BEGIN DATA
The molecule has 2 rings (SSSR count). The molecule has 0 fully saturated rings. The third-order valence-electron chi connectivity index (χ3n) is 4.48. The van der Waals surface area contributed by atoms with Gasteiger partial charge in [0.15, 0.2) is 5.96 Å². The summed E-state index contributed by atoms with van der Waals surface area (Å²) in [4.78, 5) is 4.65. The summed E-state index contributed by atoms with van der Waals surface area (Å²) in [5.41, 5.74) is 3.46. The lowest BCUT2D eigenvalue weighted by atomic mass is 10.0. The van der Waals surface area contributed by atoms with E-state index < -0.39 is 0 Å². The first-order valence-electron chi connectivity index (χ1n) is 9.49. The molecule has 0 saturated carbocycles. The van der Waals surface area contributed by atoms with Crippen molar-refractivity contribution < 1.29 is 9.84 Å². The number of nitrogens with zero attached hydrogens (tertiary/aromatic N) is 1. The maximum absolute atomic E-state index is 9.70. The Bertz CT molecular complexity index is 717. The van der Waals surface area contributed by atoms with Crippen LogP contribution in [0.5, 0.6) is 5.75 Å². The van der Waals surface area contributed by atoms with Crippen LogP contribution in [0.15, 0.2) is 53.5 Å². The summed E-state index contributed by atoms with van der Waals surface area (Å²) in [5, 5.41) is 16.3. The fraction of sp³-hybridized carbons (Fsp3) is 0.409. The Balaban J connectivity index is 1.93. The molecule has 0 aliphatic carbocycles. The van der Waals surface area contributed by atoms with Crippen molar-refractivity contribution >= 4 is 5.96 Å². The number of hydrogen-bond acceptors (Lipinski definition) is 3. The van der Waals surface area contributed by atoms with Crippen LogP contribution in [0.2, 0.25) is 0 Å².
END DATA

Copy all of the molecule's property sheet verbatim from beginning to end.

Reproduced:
The molecule has 2 rings (SSSR count). The molecule has 0 fully saturated rings. The third-order valence-electron chi connectivity index (χ3n) is 4.48. The van der Waals surface area contributed by atoms with Gasteiger partial charge in [0.15, 0.2) is 5.96 Å². The summed E-state index contributed by atoms with van der Waals surface area (Å²) in [4.78, 5) is 4.65. The summed E-state index contributed by atoms with van der Waals surface area (Å²) in [5.41, 5.74) is 3.46. The lowest BCUT2D eigenvalue weighted by atomic mass is 10.0. The van der Waals surface area contributed by atoms with E-state index < -0.39 is 0 Å². The first-order valence-electron chi connectivity index (χ1n) is 9.49. The molecule has 0 saturated carbocycles. The van der Waals surface area contributed by atoms with Crippen molar-refractivity contribution < 1.29 is 9.84 Å². The number of nitrogens with zero attached hydrogens (tertiary/aromatic N) is 1. The maximum absolute atomic E-state index is 9.70. The Bertz CT molecular complexity index is 717. The van der Waals surface area contributed by atoms with Crippen LogP contribution in [0.5, 0.6) is 5.75 Å². The van der Waals surface area contributed by atoms with Crippen LogP contribution in [0.15, 0.2) is 53.5 Å². The summed E-state index contributed by atoms with van der Waals surface area (Å²) in [5, 5.41) is 16.3. The fraction of sp³-hybridized carbons (Fsp3) is 0.409. The Balaban J connectivity index is 1.93. The molecule has 0 aliphatic carbocycles. The van der Waals surface area contributed by atoms with Crippen molar-refractivity contribution >= 4 is 5.96 Å². The number of hydrogen-bond acceptors (Lipinski definition) is 3. The van der Waals surface area contributed by atoms with Crippen LogP contribution in [0.2, 0.25) is 0 Å².